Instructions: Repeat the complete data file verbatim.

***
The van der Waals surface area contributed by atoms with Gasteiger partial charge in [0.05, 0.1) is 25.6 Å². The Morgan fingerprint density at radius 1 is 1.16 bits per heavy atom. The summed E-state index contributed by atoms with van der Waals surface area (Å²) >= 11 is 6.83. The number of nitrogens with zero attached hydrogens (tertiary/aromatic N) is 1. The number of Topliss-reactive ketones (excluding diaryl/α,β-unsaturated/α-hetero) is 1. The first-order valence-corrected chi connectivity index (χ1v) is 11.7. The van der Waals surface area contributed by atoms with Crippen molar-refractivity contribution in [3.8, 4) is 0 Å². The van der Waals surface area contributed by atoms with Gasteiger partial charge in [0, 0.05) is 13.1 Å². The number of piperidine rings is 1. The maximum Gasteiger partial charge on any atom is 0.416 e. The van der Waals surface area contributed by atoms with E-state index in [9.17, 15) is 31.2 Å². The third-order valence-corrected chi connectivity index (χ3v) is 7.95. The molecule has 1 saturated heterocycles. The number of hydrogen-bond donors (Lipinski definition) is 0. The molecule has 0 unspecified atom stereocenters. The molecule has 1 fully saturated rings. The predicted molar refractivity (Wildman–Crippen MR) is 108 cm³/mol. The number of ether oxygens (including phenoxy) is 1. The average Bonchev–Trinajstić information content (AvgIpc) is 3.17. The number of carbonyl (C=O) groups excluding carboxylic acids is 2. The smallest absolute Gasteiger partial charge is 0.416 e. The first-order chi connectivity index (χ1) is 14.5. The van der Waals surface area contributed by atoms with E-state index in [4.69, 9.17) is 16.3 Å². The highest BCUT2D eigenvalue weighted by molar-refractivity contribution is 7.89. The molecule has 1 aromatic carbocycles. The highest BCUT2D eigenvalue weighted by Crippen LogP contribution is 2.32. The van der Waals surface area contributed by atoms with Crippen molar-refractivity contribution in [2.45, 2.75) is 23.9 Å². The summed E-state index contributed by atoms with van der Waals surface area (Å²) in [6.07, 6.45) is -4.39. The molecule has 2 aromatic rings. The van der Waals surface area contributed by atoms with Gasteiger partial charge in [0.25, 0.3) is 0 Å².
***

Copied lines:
The van der Waals surface area contributed by atoms with Gasteiger partial charge in [0.05, 0.1) is 25.6 Å². The Morgan fingerprint density at radius 1 is 1.16 bits per heavy atom. The summed E-state index contributed by atoms with van der Waals surface area (Å²) >= 11 is 6.83. The number of nitrogens with zero attached hydrogens (tertiary/aromatic N) is 1. The number of Topliss-reactive ketones (excluding diaryl/α,β-unsaturated/α-hetero) is 1. The first-order valence-corrected chi connectivity index (χ1v) is 11.7. The van der Waals surface area contributed by atoms with Crippen molar-refractivity contribution in [3.8, 4) is 0 Å². The van der Waals surface area contributed by atoms with Gasteiger partial charge in [0, 0.05) is 13.1 Å². The number of piperidine rings is 1. The maximum Gasteiger partial charge on any atom is 0.416 e. The van der Waals surface area contributed by atoms with E-state index in [9.17, 15) is 31.2 Å². The third-order valence-corrected chi connectivity index (χ3v) is 7.95. The molecule has 1 saturated heterocycles. The number of hydrogen-bond donors (Lipinski definition) is 0. The molecule has 0 unspecified atom stereocenters. The molecule has 1 fully saturated rings. The predicted molar refractivity (Wildman–Crippen MR) is 108 cm³/mol. The number of ether oxygens (including phenoxy) is 1. The average Bonchev–Trinajstić information content (AvgIpc) is 3.17. The number of carbonyl (C=O) groups excluding carboxylic acids is 2. The smallest absolute Gasteiger partial charge is 0.416 e. The first-order chi connectivity index (χ1) is 14.5. The van der Waals surface area contributed by atoms with E-state index in [4.69, 9.17) is 16.3 Å². The highest BCUT2D eigenvalue weighted by molar-refractivity contribution is 7.89. The molecule has 1 aromatic carbocycles. The highest BCUT2D eigenvalue weighted by Crippen LogP contribution is 2.32. The van der Waals surface area contributed by atoms with Crippen molar-refractivity contribution in [2.45, 2.75) is 23.9 Å². The summed E-state index contributed by atoms with van der Waals surface area (Å²) in [6.07, 6.45) is -4.39. The molecule has 2 aromatic rings. The van der Waals surface area contributed by atoms with Gasteiger partial charge in [0.25, 0.3) is 0 Å².